LOUISVILLE, Ky. (WAVE) - Simmons College on Wednesday welcomed leaders to talk about the impacts COVID-19 has had on African-American communities across the country, as well as in Louisville.
Following the discussion, retired UofL Professor Emeritus Dr. Robert Douglas said access to resources such as grocery stores and other vital businesses are at the core of the disproportionate numbers of hospitalizations and deaths of black members of the population in comparison to whites.
“Redlining is a form of discrimination, and assuring less competition from blacks,” Douglas said.
The Centers for Disease Control and Prevention said redlining, or residential housing segregation, forced minorities into more densely-populated areas. It’s long been linked to a variety of adverse health outcomes and conditions, and it puts minorities in neighborhoods that lack medical facilities and other essential resources. The CDC said that combination creates an unhealthy environment.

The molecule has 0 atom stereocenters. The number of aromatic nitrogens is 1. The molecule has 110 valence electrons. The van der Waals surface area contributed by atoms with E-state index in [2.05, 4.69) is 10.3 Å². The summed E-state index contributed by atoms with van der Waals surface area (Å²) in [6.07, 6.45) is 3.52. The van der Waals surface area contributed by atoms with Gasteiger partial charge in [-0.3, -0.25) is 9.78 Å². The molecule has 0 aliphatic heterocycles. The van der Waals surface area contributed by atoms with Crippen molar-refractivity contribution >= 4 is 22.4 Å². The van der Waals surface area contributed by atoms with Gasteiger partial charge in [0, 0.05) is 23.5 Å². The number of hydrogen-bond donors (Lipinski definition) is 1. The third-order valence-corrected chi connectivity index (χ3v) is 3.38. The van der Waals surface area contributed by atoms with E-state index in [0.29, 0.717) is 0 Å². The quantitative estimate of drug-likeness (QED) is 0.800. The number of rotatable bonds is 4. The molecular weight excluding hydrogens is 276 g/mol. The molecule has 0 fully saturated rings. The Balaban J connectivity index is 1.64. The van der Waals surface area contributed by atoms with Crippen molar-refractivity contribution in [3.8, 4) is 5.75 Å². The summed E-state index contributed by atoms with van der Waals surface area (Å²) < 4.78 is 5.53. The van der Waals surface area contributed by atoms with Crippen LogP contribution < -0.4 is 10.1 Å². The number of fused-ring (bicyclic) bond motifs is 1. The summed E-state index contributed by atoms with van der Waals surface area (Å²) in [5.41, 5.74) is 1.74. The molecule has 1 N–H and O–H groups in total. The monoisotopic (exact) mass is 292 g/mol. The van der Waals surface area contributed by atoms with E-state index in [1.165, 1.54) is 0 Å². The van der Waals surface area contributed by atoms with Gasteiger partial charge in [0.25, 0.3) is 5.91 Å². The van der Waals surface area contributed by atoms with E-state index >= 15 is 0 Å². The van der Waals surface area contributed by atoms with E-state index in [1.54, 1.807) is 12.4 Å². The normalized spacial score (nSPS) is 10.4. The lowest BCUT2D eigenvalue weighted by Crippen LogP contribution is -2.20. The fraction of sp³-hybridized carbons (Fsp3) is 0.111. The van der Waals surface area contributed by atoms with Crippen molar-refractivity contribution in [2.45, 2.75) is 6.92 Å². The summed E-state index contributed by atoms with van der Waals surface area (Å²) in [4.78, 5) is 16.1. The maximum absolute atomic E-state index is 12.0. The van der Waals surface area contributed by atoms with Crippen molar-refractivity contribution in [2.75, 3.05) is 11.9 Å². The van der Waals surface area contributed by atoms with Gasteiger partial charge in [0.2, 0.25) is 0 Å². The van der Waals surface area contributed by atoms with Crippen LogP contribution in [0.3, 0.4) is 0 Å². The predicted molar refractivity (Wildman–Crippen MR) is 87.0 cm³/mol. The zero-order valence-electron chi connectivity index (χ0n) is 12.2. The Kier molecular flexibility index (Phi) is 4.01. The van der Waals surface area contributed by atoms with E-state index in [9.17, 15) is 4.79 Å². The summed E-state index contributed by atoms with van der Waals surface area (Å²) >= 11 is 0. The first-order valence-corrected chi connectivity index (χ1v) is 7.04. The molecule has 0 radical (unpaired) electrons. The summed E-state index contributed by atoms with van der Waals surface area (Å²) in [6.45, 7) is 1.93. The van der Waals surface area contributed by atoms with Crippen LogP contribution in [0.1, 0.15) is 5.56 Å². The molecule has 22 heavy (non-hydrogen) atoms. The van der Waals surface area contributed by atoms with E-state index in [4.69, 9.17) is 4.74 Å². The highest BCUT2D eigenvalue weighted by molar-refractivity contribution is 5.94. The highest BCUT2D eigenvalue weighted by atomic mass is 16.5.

“Nationally, the picture is very disturbing,” Rep. John Yarmuth said.
During their daily media briefings, Louisville Mayor Greg Fischer and Kentucky Gov. Andy Beshear have been sharing data about cases and deaths attributed to the coronavirus, including the racial breakdown in those cases.
“Hundreds of years of inequality have led to this point,” Beshear said recently. “I hope one of the things that comes out of this is real significant change about breaking down some of those inequalities, especially with access to health care.”
Yarmuth said Congress passed a bill that set aside tens of billions of dollars to address the racial and gender gaps.
“In the last bill we passed, we set aside $60 billion that would go to community banks and other providers of funding to go specifically to black-owned businesses, women-owned businesses and indigenous-owned businesses,” he said.
Leaders said the broken circle of economics, safety and health needs to be linked in order to address inequities.